Religion and American Slavery

Lesson III. Religious Influences on Tensions Leading to the Civil War

Step 3. Timeline of Sectional Crisis

18th - 19th Century
April 12, 1861
January 1, 1863

Pennsylvania is the first state to pass a gradual emancipation act

Several more states do so as well before all slaves are eventually freed in 1865.

Congress begins drafting the U.S. Constitution

While the Constitution never mentions slavery by name, slavery is included in the Constitution with the Fugitive Slave Clause, the Atlantic Slave Trade, and the Three-fifths Clause

Westward Expansion

Westward expansion and the growth of the cotton industry threatens the balance of the Union by adding more “slave states”.

Indian Removal Act

Congress passes the Indian Removal Act and it is signed into law by President Andrew Jackson. The act forces the resettlement of southeastern Indians – particularly the Cherokee, Choctaw, Chickasaw, Creek, and Seminole nations – to west of the Mississippi River. Native Americans had already lost a million square miles east of the Mississippi river to white settlement, warfare, and diplomacy by this time

Mexican American War

The Mexican American War takes place. As a result, the U.S. forcibly takes Texas and admits it as a slave state.

Compromise of 1850

In the Compromise of 1850, California is admitted as a free state, but slavery in future territories is to be decided locally.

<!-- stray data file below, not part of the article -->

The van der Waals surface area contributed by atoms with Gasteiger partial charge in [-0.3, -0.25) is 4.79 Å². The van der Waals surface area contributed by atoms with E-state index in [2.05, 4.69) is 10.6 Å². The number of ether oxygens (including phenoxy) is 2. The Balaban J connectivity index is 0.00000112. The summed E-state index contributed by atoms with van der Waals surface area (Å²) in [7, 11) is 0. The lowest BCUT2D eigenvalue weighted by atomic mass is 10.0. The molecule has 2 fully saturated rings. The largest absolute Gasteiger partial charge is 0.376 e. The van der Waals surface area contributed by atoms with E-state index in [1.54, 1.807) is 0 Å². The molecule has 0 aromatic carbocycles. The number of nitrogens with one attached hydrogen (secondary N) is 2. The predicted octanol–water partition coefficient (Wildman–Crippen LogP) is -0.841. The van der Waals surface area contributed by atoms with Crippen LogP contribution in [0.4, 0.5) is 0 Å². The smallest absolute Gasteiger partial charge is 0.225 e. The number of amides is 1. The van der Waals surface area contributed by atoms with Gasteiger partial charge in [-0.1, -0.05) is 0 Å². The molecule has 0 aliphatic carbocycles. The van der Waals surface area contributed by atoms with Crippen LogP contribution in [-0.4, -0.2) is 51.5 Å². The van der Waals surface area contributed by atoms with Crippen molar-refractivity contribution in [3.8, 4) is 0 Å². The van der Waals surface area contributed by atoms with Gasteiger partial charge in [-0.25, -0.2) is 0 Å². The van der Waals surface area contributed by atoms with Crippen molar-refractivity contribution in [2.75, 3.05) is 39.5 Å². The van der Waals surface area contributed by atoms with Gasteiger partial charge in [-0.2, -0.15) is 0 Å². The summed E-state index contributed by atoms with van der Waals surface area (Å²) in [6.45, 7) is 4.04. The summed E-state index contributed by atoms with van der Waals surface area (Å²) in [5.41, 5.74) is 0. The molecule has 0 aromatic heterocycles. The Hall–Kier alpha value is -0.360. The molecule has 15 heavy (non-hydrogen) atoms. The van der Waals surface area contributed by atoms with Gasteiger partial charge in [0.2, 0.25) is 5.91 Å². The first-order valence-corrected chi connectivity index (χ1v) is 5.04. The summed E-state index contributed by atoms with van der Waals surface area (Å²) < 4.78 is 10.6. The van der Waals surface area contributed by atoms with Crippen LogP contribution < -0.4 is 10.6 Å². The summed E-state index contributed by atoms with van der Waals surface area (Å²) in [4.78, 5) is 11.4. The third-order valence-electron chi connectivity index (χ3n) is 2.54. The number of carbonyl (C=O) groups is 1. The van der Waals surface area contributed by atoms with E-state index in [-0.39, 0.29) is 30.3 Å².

Kansas Civil War

As a result of the Compromise of 1850, Kansas experiences a mini civil war known as “Bleeding Kansas” between the anti-slavery Jayhawkers and the pro-slavery faction.

Dred Scott Case

In the Dred Scott v. Sandford case, the Supreme Court rules that African Americans, free or enslaved, could not be U.S. citizens and that Congress could not ban slavery in any future territory

Lincoln Elected

1860 President Abraham Lincoln is elected which worries the slave states


Eleven states secede and form their own government of the Confederate States of America: Texas, Arkansas, Louisiana, Tennessee, Mississippi, Alabama, Georgia, Florida, South Carolina, North Carolina and Virginia.

The Civil War starts

Emancipation Proclamation

President Lincoln signs the Emancipation Proclamation which declares all slaves to be free.

The End of the Confederacy

The Confederacy is defeated and the 13th Amendment is passed into the U.S. Constitution to abolish slavery

Lesson III. Step 3 of 7


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